The first job I had after college was as an intern in a kindergarten classroom at a private school in Bedford, New York. I still have the notebook I kept that year of the funny things the kids said. I remember those little guys so clearly. Here's a terrifying thought: they're now in their mid-30s, with kindergarteners of their own. The little girl who was a chubby delight is now a yoga teacher; the daughter of a famous actress followed in her mother's footsteps; the shy little boy is now a heavily-tattooed and immensely talented photographer.
I have found that spending time in the company of dementia patients is a lot like being with kindergarteners. How odd and interesting that so many of us do seem to return to that early condition, at end of life. Having a conversation with someone who is moving in and out of the present is fascinating, and, of course, much easier to enjoy when the person isn't someone you knew when they had full powers of cognition. I find that the company of someone in the twilight of dementia puts me in a kind of gauzy state. They say funny things ("I can't remember where she lives...somewhere near Lake Shampoo.") and they move seamlessly from one time period to another. One minute we are in the room together, talking about lunch, and the next we are on the farm, waiting for Dad to get in from the barn. Dead husbands sent flowers yesterday and children are coming later to take them home. Reality bends back and forth. One of the most interesting things I find is how many cannot recall the number of children they have or what their names are.
How funny, the ways in which we travel back around to where we were before.
I want to tell you one of the most beautiful stories of my life.
In 1999 I was married and living in southern Vermont, with two young boys. For reasons still mysterious to me, I found myself deeply unhappy in my marriage. It might have been the isolation, it might have been that I was disconnected from my teaching life. Perhaps I was unprepared for the realities of motherhood. Maybe my husband, Scott, and I didn't know one another well enough to navigate the challenges we faced then. We got married not long after his first wife had left, and then we had two kids in quick succession. Who knows?
I left the marriage, moved in with my parents just up the road and began working on an M.Ed. at UVM. A couple of years later, I moved north, leaving behind the small town of my married life and the members of Scott's family who live there: his parents, Marion and Lee, and his brother and his wife and kids. To say that I disappointed them and broke their hearts is probably an understatement. Though I was happy in my new life, as a student, living in a larger town, dating the man who would become my second husband, I know my happiness did not extend to the people who had loved and welcomed me into the McChesney family.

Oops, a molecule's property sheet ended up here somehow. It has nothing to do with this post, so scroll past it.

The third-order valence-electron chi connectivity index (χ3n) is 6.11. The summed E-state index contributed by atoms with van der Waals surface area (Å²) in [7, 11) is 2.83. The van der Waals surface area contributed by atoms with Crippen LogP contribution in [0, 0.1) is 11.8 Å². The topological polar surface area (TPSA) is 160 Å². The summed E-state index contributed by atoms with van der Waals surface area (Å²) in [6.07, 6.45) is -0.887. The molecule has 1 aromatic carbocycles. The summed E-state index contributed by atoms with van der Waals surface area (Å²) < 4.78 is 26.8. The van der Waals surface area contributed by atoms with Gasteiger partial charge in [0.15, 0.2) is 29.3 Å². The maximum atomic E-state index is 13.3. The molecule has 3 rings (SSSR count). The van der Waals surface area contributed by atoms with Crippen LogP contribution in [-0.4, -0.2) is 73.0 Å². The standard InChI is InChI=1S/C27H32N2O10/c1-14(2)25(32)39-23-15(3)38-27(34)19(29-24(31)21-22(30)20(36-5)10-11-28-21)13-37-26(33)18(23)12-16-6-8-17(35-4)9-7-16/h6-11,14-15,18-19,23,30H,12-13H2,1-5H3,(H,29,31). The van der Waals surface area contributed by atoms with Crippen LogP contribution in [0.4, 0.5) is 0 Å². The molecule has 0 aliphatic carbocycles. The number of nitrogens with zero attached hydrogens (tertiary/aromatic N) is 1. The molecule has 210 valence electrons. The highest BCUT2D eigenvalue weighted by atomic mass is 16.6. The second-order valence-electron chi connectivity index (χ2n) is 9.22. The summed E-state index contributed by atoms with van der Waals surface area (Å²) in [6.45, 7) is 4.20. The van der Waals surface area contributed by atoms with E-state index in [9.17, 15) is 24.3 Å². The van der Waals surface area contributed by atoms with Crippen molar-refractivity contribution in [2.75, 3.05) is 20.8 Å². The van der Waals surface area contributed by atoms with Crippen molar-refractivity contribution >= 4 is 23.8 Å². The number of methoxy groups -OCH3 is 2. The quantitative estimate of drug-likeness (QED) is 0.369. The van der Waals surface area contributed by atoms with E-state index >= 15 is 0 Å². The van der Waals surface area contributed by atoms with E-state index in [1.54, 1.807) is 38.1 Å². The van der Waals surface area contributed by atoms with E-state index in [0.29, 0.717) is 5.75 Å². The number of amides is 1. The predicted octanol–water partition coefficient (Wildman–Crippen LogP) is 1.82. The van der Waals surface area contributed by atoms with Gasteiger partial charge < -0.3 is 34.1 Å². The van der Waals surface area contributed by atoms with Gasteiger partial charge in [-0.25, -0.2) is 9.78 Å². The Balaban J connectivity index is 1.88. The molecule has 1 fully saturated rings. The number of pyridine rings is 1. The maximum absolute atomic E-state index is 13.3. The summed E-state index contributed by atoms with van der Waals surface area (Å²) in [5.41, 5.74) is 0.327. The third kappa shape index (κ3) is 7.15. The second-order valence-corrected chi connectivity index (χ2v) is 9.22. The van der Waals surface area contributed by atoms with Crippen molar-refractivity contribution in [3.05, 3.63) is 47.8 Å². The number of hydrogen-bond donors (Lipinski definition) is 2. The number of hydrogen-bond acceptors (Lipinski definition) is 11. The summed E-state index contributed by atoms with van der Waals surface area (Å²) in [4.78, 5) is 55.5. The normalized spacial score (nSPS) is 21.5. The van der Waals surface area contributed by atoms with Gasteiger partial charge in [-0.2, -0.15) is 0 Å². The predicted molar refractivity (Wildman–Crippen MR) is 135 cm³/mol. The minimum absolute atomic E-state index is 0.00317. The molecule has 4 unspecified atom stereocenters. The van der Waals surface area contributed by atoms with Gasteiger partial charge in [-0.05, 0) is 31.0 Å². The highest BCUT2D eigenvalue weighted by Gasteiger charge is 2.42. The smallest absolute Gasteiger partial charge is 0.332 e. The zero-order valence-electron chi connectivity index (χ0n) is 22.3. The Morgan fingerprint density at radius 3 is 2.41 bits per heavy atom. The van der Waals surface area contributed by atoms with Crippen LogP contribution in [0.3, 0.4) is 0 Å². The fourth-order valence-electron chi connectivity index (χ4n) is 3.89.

Fast-forward seventeen years: I am writing this today sitting at the kitchen counter in Marion and Lee's house in Pawlet. I'm care-taking their home while they are traveling. I live here, now, again. I came back two years ago to be the pastor of the church where I married Scott and our two boys were baptised.
Marion and Lee come to church every Sunday, faithfully. They began doing this after I took to the pulpit; they had not previously been very churchy. They come and sit in the pew and listen to me, the woman who left their son, who left their family and broke their hearts, preach.
Please don't go through your life closing doors and moving on. Go back. Look at it again. Be humble. Be very willing to say...what I did was wrong. Life is going to circle you back around anyway. Chances are good that one day you will need help eating or walking, again. Allow the experiences of your life to remain with you so that the truth will emerge, as grace, as compassion, as art, as love. Amen.